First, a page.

A scam PAC operator was sentenced to 10 years in federal prison Monday after pleading guilty to wire fraud and money laundering for operating a scheme to collect more than $3 million from donors during the 2016 election.
Matthew Tunstall, 36, was one of three men who ran two political action committees during the 2016 campaign cycle that tricked unsuspecting donors into giving them money by using robocalls and written solicitations meant to imply they were supporting presidential candidates.
But the money raised in the name of supporting the 2016 presidential candidates – both Donald Trump and Hillary Clinton – were actually used to enrich themselves and pay for more robocalls and radio advertisements, according to the Department of Justice and previous KFile reporting.
In Tunstall’s sentencing memo filed earlier this week, his lawyers asked that Tunstall serve 24 months of home confinement and three years of supervised release. Prosecutors asked for 188 to 235 months, or more than 15 years to 19-and-a-half years.
In a statement sent to CNN after publication, Tunstall’s attorney, Worth Carroll, said that the government is “going to spend considerable resources incarcerating Matt to send a message to stop future Matts – even though Congress knew how to fix our elections long before Matt’s prosecutions.”
“Today isn’t the day the Government proves that it’s cracking down on election fraud – that’ll be the day when its members quit pocketing dark and grey money and stop letting it influence our elections,” Carroll said.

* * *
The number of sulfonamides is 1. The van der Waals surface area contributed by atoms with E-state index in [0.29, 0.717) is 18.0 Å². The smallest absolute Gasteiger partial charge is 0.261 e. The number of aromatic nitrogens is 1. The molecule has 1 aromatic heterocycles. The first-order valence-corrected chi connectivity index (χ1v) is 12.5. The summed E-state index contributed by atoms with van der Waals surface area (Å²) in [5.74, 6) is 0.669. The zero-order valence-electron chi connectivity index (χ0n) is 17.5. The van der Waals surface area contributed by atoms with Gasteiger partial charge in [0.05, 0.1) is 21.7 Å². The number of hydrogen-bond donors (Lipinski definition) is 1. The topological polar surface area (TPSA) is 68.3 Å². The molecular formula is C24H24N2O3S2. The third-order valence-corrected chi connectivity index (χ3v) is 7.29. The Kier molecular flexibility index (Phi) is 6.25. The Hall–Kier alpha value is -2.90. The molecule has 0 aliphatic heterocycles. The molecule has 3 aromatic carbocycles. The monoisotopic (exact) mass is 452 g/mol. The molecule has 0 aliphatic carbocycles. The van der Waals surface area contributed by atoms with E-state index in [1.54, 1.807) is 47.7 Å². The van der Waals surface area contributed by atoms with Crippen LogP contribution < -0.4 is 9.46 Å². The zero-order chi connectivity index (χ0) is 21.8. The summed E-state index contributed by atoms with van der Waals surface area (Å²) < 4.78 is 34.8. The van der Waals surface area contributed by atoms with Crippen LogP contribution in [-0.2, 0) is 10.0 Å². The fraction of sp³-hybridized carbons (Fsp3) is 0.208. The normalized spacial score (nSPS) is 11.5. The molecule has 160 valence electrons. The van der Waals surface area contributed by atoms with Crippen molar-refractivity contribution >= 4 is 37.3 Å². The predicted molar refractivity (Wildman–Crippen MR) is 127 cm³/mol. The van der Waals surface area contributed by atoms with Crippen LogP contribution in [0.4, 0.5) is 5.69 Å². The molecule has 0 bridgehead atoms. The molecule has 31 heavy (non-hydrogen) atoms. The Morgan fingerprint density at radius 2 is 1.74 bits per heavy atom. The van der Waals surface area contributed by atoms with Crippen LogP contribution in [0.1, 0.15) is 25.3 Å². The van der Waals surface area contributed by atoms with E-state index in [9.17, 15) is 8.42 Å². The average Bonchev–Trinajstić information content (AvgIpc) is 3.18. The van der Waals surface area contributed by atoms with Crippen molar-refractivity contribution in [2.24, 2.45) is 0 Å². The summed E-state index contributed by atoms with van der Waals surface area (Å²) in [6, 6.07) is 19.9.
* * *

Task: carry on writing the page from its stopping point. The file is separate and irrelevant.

KFile reported extensively on Tunstall and the PAC’s activities, first in 2016 at BuzzFeed and later in 2017 at CNN. A 2021 investigation of Tunstall revealed that he was living in Los Angeles under the assumed name of “Matte Nox” while operating two different scam PACs. Under the Nox alias, Tunstall flaunted a lavish lifestyle online as a wannabe influencer, frequently posting photos of luxury jewelry and accessories, his Porsche Panamera and partying at nightclubs with models.
Since the landmark Supreme Court ruling Citizens United in 2010, which allowed for corporations and special interest groups to engage in unlimited amounts of campaign spending, campaign spending has incubated a marketplace where billions of dollars can be spent on a single campaign cycle.
Campaign spending remains largely unfettered today, creating a system ripe for abuse for operators like Tunstall.
Federal prosecutions of scam PACs are rare: fewer than a handful of cases are prosecuted each year and only the most egregious ones are prosecuted, according to campaign experts who spoke with CNN.
This story has been updated with additional information.